International Partnerships Export Controls
International partnerships and exchange are a central and valued pillar of the core teaching, research, and public service mission of Southern Illinois University Carbondale. These types of collaborations between students, staff, and faculty promote global scholarship, cultural understanding, and serves to enrich and better the communities.
However, some aspects of the University’s international relationships have the potential to expose SIU to a variety of risks that could undermine our mission and values. These risks may include: theft of intellectual property, sanctions or loss of funding due to violations of federal or state regulations, including export controls, undisclosed foreign influence and conflicts of interests.
The Center for International Education stands ready to serve the University in the front lines exploring international opportunities while mitigating any potential risks they might bring. Mr. Yi Lee, International Partnerships Coordinator at the Center for International Education, who heads the International Partnerships Development section, implements a screening process to insure potential international partners collaborate in good faith. As a licensed attorney with a decade’s experience in international partnerships, Mr. Lee is well qualified in balancing this University’s growing needs for internationalization with the equally important need of safeguarding the University from potential risks.
When potential partnership opportunities are discussed with faculty, our office, to ensure compliance with federal export control requirements and restricted entities lists, will run a software called Visual Compliance, which searches numerous continually updated security red-flag and export control lists, to screen for restricted or denied parties. We run this report for every potential international partnering institution, faculty, staff, or student from those institutions, international companies who may be third party to the negotiations, and any international government scholarship or programs being discussed. If an individual or entity is restricted, denied, debarred, designated, or blocked, that individual or entity may be prohibited from entering into new partnerships with SIU or conducting any sort of business with our University.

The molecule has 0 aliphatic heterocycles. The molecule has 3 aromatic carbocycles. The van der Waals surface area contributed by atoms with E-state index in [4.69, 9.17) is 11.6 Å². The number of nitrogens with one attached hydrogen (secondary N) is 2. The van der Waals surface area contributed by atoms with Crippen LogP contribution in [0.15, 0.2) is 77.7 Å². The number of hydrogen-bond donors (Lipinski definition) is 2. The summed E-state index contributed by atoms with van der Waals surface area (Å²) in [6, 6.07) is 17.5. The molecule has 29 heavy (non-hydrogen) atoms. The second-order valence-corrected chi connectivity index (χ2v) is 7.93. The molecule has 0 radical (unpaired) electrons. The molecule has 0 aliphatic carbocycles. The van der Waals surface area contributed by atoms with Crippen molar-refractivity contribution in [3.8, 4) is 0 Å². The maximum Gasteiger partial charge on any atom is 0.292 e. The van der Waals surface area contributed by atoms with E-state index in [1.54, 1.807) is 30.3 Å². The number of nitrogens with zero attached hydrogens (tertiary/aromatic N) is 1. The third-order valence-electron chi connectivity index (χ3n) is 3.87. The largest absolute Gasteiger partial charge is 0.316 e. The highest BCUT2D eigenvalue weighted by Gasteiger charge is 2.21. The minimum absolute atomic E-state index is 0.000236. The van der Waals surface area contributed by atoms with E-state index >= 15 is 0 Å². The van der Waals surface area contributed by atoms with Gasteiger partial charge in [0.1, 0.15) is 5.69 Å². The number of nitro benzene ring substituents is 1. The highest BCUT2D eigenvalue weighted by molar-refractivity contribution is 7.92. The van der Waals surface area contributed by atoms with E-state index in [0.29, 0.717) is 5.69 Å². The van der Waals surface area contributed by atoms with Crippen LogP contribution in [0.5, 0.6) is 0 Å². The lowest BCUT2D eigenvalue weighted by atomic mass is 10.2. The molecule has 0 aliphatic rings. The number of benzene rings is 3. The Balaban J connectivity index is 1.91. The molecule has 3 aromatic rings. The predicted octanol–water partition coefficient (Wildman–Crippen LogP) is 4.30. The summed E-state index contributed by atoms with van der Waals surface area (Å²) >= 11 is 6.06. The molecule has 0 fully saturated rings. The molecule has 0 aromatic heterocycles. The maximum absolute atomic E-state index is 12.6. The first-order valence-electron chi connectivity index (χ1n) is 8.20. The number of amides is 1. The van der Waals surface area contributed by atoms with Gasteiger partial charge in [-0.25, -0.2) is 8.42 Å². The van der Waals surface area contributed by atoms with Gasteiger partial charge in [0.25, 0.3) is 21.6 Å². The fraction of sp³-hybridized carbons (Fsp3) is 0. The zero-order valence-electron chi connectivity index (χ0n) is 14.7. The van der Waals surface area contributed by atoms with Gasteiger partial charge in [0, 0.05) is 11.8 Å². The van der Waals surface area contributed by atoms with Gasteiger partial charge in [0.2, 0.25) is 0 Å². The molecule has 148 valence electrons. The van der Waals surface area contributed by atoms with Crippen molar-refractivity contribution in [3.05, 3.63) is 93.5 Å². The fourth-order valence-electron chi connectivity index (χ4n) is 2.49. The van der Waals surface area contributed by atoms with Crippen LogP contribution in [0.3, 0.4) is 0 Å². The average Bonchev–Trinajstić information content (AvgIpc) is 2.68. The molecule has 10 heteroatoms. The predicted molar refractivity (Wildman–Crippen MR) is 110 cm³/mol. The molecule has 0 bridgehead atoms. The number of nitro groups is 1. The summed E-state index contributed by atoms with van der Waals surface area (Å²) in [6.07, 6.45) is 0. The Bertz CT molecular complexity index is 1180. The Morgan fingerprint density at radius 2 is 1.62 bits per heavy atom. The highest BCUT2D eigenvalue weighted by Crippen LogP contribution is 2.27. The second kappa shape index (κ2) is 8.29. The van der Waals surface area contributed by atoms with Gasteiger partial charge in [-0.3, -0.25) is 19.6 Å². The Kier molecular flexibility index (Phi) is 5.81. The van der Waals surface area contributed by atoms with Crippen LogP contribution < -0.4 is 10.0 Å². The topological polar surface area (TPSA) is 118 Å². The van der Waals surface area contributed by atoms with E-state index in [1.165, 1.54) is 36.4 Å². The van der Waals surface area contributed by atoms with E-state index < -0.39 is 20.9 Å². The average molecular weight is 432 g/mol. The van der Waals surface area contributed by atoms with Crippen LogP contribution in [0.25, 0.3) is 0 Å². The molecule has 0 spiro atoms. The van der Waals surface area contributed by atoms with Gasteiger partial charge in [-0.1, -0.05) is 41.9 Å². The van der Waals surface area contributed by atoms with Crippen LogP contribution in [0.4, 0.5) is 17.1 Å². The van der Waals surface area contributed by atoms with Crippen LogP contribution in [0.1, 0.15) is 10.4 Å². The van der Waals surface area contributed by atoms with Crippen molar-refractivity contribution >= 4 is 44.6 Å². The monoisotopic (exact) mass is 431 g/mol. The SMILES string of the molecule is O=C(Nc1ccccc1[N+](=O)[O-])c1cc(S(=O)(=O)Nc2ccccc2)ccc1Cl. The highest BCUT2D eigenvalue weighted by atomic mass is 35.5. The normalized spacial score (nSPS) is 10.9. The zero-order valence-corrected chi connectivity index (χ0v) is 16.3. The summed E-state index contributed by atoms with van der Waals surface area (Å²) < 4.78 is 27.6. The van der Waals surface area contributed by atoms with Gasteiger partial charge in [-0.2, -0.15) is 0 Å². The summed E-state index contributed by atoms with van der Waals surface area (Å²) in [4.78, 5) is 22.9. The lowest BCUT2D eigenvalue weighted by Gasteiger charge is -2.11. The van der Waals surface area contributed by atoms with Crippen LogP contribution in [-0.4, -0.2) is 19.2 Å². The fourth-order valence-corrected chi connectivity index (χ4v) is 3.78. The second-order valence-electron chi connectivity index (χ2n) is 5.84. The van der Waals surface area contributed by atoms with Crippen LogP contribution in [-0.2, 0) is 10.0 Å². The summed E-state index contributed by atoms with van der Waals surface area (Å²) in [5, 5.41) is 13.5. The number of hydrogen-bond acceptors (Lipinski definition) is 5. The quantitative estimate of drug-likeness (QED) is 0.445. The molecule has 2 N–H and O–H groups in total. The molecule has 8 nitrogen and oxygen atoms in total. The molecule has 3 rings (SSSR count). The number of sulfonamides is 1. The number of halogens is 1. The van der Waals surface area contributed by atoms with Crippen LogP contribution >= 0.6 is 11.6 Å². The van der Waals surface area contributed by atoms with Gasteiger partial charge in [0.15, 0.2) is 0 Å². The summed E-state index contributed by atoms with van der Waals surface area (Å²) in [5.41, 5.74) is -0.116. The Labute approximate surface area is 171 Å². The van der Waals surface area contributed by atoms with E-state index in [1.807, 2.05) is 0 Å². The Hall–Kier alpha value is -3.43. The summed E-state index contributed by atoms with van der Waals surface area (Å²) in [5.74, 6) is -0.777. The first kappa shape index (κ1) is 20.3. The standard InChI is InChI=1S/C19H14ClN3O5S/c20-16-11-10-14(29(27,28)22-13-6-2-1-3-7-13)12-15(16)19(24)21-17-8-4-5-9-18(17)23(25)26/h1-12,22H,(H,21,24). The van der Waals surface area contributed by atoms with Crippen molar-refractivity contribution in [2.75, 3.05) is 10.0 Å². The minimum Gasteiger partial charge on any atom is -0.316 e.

New regulations regarding these activities are added to and expanded upon almost on a monthly basis. For example, the State Department has issued a new determination under the Foreign Missions Act, requiring members of the Chinese diplomatic corps to notify the State Department when making visits to educational and research institutions, among other entities. The Department’s determination (http://go.aplu.org/JR2RUa0Y0W0Tszh0wv00000), requires U.S.-based personnel of he People’s Republic of China’s (PRC) foreign missions (including personnel at the embassy and consulates of the PRC and those on temporary assignments conducting official business for the PRC government) to notify the State Department’s Office of Foreign Missions in advance of:
- Official visits to educational institutions
- Official visits to research institutions, including National Labs
- Official meetings with state officials
- Official meetings with local and municipal officials
Individuals or entities who are cleared by Visual Compliance have the greenlight to enter into a partnership with SIU, provided that all relevant parties have reviewed and approved the proposal. If those partnerships lead to collaborations such as research, particularly STEM research involving lab equipment that may have dual civilian and military applications, Visual Compliance may be run again in the future, but under the auspices of SIU’s Vice Chancellor for Research, which is a separate department from the Center for International Education.
Please see below how an MOU is created from idea to execution.